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Britain's easyJet reports record summer despite tough market
October 6, 2017 / 12:28 PM / 12 days ago

Britain's easyJet reports record summer despite tough market

An EasyJet passenger aircraft makes its final approach for landing at Gatwick Airport in southern England, Britain, October 9, 2016. REUTERS/Toby Melville/Files

LONDON (Reuters) - British budget airline easyJet said annual profit would come in towards the upper end of expectations, benefiting from the struggles of rivals, but it underlined the pressure on prices that the industry faces.

It has been a tough few months for airlines, with rival Ryanair coming under fire after rostering mess-up led to the cancellation of over 700,000 flights, and Britain’s Monarch collapsing this week, leaving thousands stranded.

EasyJet said on Friday it achieved record sales in the fourth quarter to the end of September, but added that pressure on fares would continue.

However, the insolvencies of Air Berlin and Alitalia have also led to a scramble for assets and raised the prospect of a reduction in capacity in European airlines that should help to ease that pressure.

“With Monarch’s failure, Air Berlin’s break up, Alitalia’s administration and Ryanair capacity cuts, we expect this confluence of positives must help easyJet pricing,” analysts at Credit Suisse said in a note.

EasyJet forecast headline profit before tax of 405 million to 410 million pounds ($530-536 million) for the year ended Sept. 30. It gave a range of 380-420 million pounds in July.

“The current turmoil in the sector provides easyJet with opportunities to capitalise on its strong customer proposition and grow and strengthen our positions in Europe’s leading airports still further,” said Carolyn McCall, easyJet’s outgoing chief executive.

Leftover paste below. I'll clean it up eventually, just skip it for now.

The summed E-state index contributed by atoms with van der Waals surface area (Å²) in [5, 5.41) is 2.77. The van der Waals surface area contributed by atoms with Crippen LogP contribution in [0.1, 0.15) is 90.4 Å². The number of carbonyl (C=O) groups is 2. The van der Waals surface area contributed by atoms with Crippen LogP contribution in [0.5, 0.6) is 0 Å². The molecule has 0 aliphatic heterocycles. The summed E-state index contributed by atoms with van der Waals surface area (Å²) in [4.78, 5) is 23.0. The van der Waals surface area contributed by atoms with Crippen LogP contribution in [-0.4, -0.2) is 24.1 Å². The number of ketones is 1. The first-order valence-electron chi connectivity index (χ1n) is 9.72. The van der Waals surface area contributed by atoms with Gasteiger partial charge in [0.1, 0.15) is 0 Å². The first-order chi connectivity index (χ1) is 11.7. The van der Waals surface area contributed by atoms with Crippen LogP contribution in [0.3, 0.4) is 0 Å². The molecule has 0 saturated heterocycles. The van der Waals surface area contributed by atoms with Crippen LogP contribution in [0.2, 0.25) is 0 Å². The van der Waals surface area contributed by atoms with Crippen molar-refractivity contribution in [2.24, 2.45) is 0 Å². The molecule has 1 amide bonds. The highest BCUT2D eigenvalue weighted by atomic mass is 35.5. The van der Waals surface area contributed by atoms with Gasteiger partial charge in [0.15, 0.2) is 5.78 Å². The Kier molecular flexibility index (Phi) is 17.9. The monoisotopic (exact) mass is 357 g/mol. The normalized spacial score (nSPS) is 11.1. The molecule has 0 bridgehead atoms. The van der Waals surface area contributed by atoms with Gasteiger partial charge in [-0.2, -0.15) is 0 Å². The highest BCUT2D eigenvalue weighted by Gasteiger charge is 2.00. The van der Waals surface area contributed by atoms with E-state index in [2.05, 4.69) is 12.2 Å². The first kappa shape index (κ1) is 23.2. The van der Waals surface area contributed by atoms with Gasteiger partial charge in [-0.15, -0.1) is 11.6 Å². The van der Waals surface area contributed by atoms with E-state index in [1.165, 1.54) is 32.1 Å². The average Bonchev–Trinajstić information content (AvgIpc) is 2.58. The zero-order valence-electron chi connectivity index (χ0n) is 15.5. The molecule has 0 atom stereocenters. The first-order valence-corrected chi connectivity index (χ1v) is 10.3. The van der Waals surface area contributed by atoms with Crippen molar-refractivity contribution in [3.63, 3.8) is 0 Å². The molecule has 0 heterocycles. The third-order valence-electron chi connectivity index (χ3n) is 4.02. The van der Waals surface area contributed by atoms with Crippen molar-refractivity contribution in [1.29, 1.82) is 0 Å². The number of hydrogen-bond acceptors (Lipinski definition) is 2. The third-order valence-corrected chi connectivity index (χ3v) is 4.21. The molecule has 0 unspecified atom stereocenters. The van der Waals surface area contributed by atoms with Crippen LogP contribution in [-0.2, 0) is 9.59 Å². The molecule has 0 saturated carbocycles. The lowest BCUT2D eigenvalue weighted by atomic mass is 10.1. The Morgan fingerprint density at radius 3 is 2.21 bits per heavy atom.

PILOT LETTER

The update from easyJet came after Ryanair took new steps to appease crews by offering its pilots significant improvements in pay and conditions, according to a letter seen by Reuters.

Ryanair has grown to become Europe’s largest airline by passenger numbers thanks to a ruthless focus on costs that allows it to keep ticket prices low and fill its planes.

It expects to fly 129 million passengers this year, versus 80 million for easyJet’s last financial year.

However, the recent fiasco over the rostering of pilots has raised concerns that Ryanair’s costs may start to rise and its shares dipped 2 percent on Friday.

Chief Executive Michael O‘Leary sent a three-page letter to its pilots promising “significant improvements to your rosters, your pay, your basing, your contracts and your career progression over the next 12 months.”

Analysts say Ryanair’s pay is competitive at most of its bases, but pilots unions say conditions and job security have lagged rivals.

Ryanair last month said captains earned up to 180,000 euros ($210,000), while first officers earned up to 120,000 euros.

By comparison, easyJet first officers earn up to 58,000 pounds ($76,000) and captains up to 146,000 pounds.

PRICING PRESSURES

Despite the shake-up in Europe, easyJet highlighted continued pressure on fares and concerns over pricing its cashflow sent shares 3.5 percent lower to 1,238 pence after a strong rally last month.

Data from travel company Skyscanner showed that traffic and prices had both spiked since Ryanair and Monarch’s recent struggles, as customers seek to rebook trips at short notice.

EasyJet said though there would be “continued pressure on yields reflecting ongoing market capacity growth”, currently forecast at around 5 percent in the first quarter.

Credit Suisse cut its target price on the stock to 1,527p from 1583p, saying the new profit guidance was below their estimates even though it was above consensus.

Some analysts remained concerned by easyJet’s financial position, as well as uncertainty over the aviation market.

“We remain cautious on the trading environment, despite recent airline failures being likely to remove some capacity from the market,” analysts at Liberum said.

“easyJet’s negative free-cash flow and rising leverage are not adequately reflected in the current valuation.”

($1 = 0.7655 pounds)

($1 = 0.7646 pounds)

Additional reporting by Victoria Bryan in Berlin, Conor Humphries in Dublin and Helen Reid in London; editing by Jason Neely/Keith Weir

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